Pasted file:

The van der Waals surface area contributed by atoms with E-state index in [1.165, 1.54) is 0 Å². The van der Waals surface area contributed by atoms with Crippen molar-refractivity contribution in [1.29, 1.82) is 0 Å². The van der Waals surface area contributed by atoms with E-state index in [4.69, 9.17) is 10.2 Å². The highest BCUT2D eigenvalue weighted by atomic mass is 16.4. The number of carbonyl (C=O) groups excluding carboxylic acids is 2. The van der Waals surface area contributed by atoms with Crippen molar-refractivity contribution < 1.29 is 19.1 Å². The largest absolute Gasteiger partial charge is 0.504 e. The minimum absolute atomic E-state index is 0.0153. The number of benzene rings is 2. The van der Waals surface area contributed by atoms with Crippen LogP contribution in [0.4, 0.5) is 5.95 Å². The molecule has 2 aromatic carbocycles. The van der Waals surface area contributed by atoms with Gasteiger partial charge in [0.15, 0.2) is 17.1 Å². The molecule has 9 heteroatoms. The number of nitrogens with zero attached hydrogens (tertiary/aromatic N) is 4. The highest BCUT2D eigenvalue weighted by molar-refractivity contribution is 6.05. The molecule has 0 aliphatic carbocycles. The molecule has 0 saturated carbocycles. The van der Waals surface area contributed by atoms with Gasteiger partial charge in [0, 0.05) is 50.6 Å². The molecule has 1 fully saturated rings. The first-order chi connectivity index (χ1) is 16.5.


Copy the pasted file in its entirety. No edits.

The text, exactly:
The van der Waals surface area contributed by atoms with E-state index in [1.165, 1.54) is 0 Å². The van der Waals surface area contributed by atoms with Crippen molar-refractivity contribution in [1.29, 1.82) is 0 Å². The van der Waals surface area contributed by atoms with E-state index in [4.69, 9.17) is 10.2 Å². The highest BCUT2D eigenvalue weighted by atomic mass is 16.4. The number of carbonyl (C=O) groups excluding carboxylic acids is 2. The van der Waals surface area contributed by atoms with Crippen molar-refractivity contribution < 1.29 is 19.1 Å². The largest absolute Gasteiger partial charge is 0.504 e. The minimum absolute atomic E-state index is 0.0153. The number of benzene rings is 2. The van der Waals surface area contributed by atoms with Crippen LogP contribution in [0.4, 0.5) is 5.95 Å². The molecule has 2 aromatic carbocycles. The van der Waals surface area contributed by atoms with Gasteiger partial charge in [0.15, 0.2) is 17.1 Å². The molecule has 9 heteroatoms. The number of nitrogens with zero attached hydrogens (tertiary/aromatic N) is 4. The highest BCUT2D eigenvalue weighted by molar-refractivity contribution is 6.05. The molecule has 0 aliphatic carbocycles. The molecule has 0 saturated carbocycles. The van der Waals surface area contributed by atoms with Gasteiger partial charge in [0, 0.05) is 50.6 Å². The molecule has 1 fully saturated rings. The first-order chi connectivity index (χ1) is 16.5.